The Executive Secretary of Nigerian Shippers’ Council Mr Hassan Bello says there is a need for the Port Health Services, as the first agency to interact with vessels and crew, to carry out its vessel inspection between 30 – 45 minutes with a maximum of three officers.
However, the Director, Port Health Services, Dr Geoffrey Okatubo, said this is achievable as long as there is no issue with a ship.
The two chief executive officers affirmed the possibility of the time in a meeting at the Port Health Service headquarters in Abuja where Hassan Bello maintained the need for all government agencies to clean up the ports by embracing orderliness, efficiency and zero corruption by implementing the Nigerian Port Process Manual (NPPM).
Bello described the NPPM as a useful and important manual that all relevant agencies in the port system should abide by.
The Nigerian Shippers’ Council boss added that the turnaround time for ships can also be reduced through a pre-arrival communication between the vessels and the PHS so that every activity performed on the arrival of vessels on Nigeria’s shores would be for verification alone.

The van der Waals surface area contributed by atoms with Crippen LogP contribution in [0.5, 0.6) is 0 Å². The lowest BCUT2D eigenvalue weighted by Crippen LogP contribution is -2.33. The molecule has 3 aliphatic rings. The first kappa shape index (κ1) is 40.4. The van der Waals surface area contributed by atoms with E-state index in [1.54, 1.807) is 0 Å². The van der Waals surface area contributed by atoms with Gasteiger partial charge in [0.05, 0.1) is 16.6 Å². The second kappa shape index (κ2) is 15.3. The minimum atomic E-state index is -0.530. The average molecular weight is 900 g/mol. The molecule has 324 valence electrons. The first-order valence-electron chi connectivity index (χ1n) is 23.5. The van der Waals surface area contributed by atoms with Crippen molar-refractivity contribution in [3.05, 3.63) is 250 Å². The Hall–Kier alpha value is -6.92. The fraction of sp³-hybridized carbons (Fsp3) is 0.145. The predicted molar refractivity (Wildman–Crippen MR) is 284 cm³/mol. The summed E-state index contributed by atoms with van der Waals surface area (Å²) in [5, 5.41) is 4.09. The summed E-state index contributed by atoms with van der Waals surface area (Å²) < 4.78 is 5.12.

Bello stated that one area of concern that enables corrupt practices at the ports is vessel agents offering transportation to inspecting agencies.
This, he noted, should be provided by the government or the Port Health Services.
While encouraging the PHS to reach out to the council with any issue, Mr Bello suggested that the PHS publish infractions committed by vessels calling at Nigerian ports.
Dr Geoffrey Okatubo, however, explained that inspections can take longer than 45 minutes because of the peculiarities of the Covid-19 pandemic, which has given rise to more activities on board vessels. These include checking the temperature and Polymerase Chain Reaction (PCR) Covid-19 test of the entire crew.
He further stated that due to the emergence of the new strain of the virus, special attention needs to be given to vessels arriving from Brazil, South Africa and India.
He added that the PHS is working towards publishing penalties for infractions and is also solidly behind the Council, in the performance of its roles and responsibilities.